New Audi e-tron GT is a better looking alternative to the Porsche Taycan and will have a more powerful RS version.
After some minimal camouflage vaguely attempted to hide its shape, the Audi e-tron GT has been made its full debut, and it’s a beauty. The fully electric saloon carries a silhouette that isn’t unlike the Porsche Taycan, which shares the same PPE platform and electrical architecture. It is estimated that 60 per cent of components are shared.
The exterior design remains remarkably faithful to the original e-tron GT concept car shown at the 2018 LA Auto Show. It remains a relatively compact size, measuring 4.99 metres in length and 1.96 metres wide. It’s also low, standing 1.41 metres tall. In other words, almost identical to the Taycan.
Audi e-tron GT battery
Powering the e-tron GT is an 85kWh lithium-ion battery (93 kWh gross) made up of 396 pouch cells in 33 modules and operates at 800 volts. That high voltage enables it to handle fast charging speeds too. Like the Taycan and other Audi e-tron models, there are charge ports on either side of the car. Audi claims that the total driving range is 488 kilometres.
The left side features an 11kW AC charger as standard and can be optionally upgraded to a 22kW unit. On the right side, AC charging is also possible, but it’s the DC rapid charging that will be of more interest, with a peak rate of 270kW. That is enough to theoretically recharge the battery from 5 per cent to 80 per cent in 22 and a half minutes. A similar recharge level will take 9 hours 30 minutes with the 11kW AC charger, and 5 hours 15 minutes with the 22kW AC charger.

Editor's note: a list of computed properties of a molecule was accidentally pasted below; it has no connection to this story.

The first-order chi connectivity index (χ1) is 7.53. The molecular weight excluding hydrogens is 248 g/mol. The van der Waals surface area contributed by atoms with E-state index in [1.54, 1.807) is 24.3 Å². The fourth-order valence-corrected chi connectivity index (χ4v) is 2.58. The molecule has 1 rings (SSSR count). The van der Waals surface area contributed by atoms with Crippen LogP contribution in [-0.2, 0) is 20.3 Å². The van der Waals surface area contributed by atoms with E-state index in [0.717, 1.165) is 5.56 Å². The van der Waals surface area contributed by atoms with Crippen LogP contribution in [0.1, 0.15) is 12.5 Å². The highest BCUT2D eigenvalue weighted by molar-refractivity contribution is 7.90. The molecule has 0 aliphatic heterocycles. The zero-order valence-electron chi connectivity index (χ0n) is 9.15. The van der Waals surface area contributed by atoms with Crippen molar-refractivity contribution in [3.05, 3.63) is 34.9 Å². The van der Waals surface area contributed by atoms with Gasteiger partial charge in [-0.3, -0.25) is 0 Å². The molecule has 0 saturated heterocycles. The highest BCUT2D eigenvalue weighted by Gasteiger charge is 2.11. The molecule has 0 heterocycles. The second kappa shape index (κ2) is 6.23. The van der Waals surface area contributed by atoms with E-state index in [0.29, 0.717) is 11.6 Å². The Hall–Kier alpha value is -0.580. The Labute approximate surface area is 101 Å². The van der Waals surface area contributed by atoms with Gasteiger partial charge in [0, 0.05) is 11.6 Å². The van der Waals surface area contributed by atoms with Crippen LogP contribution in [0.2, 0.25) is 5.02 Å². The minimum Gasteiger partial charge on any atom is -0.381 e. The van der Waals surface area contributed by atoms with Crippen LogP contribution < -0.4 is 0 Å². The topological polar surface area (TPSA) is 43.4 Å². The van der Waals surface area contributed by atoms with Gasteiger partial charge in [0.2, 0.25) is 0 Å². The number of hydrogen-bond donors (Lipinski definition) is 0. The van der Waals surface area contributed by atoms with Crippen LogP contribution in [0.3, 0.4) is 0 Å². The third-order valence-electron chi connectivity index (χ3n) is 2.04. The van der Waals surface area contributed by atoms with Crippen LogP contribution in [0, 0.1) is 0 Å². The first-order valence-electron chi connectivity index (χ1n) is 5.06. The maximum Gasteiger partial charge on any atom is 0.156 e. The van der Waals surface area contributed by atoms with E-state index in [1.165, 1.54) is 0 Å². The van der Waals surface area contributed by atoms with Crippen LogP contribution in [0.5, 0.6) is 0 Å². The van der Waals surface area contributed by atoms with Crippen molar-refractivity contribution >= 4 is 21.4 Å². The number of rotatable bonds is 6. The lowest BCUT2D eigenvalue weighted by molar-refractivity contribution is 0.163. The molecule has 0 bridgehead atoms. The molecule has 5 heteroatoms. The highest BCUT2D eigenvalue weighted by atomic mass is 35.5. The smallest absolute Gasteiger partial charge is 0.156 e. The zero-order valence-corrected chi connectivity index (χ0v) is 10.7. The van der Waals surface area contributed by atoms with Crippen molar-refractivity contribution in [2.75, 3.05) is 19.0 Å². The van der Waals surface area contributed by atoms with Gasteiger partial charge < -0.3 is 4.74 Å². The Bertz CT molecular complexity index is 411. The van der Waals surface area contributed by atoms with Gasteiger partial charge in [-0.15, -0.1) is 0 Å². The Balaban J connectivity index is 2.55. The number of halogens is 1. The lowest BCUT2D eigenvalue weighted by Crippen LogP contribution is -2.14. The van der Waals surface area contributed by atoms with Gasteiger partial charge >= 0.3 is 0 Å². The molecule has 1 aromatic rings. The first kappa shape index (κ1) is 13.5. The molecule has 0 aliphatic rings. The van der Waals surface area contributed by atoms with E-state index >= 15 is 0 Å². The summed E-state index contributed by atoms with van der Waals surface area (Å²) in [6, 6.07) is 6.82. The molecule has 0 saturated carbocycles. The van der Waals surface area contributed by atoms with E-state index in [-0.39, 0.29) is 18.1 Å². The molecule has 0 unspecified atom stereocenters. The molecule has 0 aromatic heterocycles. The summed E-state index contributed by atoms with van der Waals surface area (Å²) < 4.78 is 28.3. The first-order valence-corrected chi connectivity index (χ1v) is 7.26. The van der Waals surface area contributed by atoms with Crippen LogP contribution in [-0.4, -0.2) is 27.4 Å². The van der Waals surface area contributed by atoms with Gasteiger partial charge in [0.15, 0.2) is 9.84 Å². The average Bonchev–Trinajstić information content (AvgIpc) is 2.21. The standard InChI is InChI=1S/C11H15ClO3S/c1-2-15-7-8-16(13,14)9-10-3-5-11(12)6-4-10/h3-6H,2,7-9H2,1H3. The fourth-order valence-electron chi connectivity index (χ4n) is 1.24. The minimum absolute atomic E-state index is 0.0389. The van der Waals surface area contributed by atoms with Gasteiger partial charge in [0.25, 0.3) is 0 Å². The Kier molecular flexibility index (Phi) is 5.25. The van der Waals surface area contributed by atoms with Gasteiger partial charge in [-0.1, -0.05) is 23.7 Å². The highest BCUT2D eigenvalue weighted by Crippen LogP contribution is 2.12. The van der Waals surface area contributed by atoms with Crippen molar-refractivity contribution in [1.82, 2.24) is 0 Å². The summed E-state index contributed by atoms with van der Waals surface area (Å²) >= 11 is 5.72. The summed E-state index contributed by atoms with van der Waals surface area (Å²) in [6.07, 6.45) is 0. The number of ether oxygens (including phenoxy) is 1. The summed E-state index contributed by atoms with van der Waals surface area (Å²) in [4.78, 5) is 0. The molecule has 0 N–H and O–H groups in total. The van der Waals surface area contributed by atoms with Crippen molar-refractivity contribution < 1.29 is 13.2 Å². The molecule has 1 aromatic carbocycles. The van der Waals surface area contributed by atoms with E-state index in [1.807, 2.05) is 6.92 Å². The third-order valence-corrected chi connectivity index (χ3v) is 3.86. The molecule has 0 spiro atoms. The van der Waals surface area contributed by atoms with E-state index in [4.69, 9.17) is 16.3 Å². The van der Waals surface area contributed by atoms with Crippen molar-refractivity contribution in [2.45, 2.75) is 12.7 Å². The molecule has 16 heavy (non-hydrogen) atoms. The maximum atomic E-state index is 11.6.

Battery pre-conditioning with the Audi e-tron GT
Using the car’s navigation to plan charging stops along a journey will also see the battery’s thermal management optimise its temperature prior to arriving at the charging station to ensure the best performance. Audi claims the e-tron GT will be capable of 488 kilometres (WLTP) on a single charge.
Both axles are fitted with a permanently excited synchronous machine with the rear carrying a two-speed transmission. That results in a total power output of 476hp and 630Nm. A launch control function boosts that output to 530hp and 646hp for up to 2.5 seconds.
For those eager for greater levels of driving dynamics and performance, there is the Audi RS e-tron GT. It uses mainly the same setup but has a higher power output of 598hp and 830Nm. It will be capable of rocketing away from red lights, going from 0-100km/h in 3.3 seconds and onto a top speed (where possible) of 250km/h.
Suspension and braking in the Audi e-tron GT
The Audi e-tron GT’s standard version comes with a controlled damping setup and rear axle differential lock. As an option, this can be upgraded to three-chamber adaptive air suspension. This setup is standard in the RS e-tron GT. Both models can also be optioned with rear-wheel steering.
There are three types of braking setup available with the e-tron GT. In addition to the standard brakes, a new disc is coated in tungsten carbide (this is standard in the RS e-tron GT). In addition to being ten times harder than the steel disc making it 30 per cent more durable, it has a mirror finish and is reported to result in a 90 per cent reduction in brake dust. Optional carbon-ceramic brakes are available on both models.
Leather-free interiors and recycled materials
To further enhance the green credentials of the Audi e-tron GT, it uses a high percentage of recycled materials in the cabin and in the upholstery. Audi is also offering leather-free options for its cabin, a move than a growing number of manufacturers are now doing in response to customer demand.
The interior appears to be the usual high-end look that Audi has earned a reputation for producing. Ahead of the driver is a configurable 12.3-inch display and a standard 10.1-inch touchscreen joins this for the infotainment. Along with Audi connect, an e-tron route planner can calculate the fastest route with the shortest possible charging stops on the way.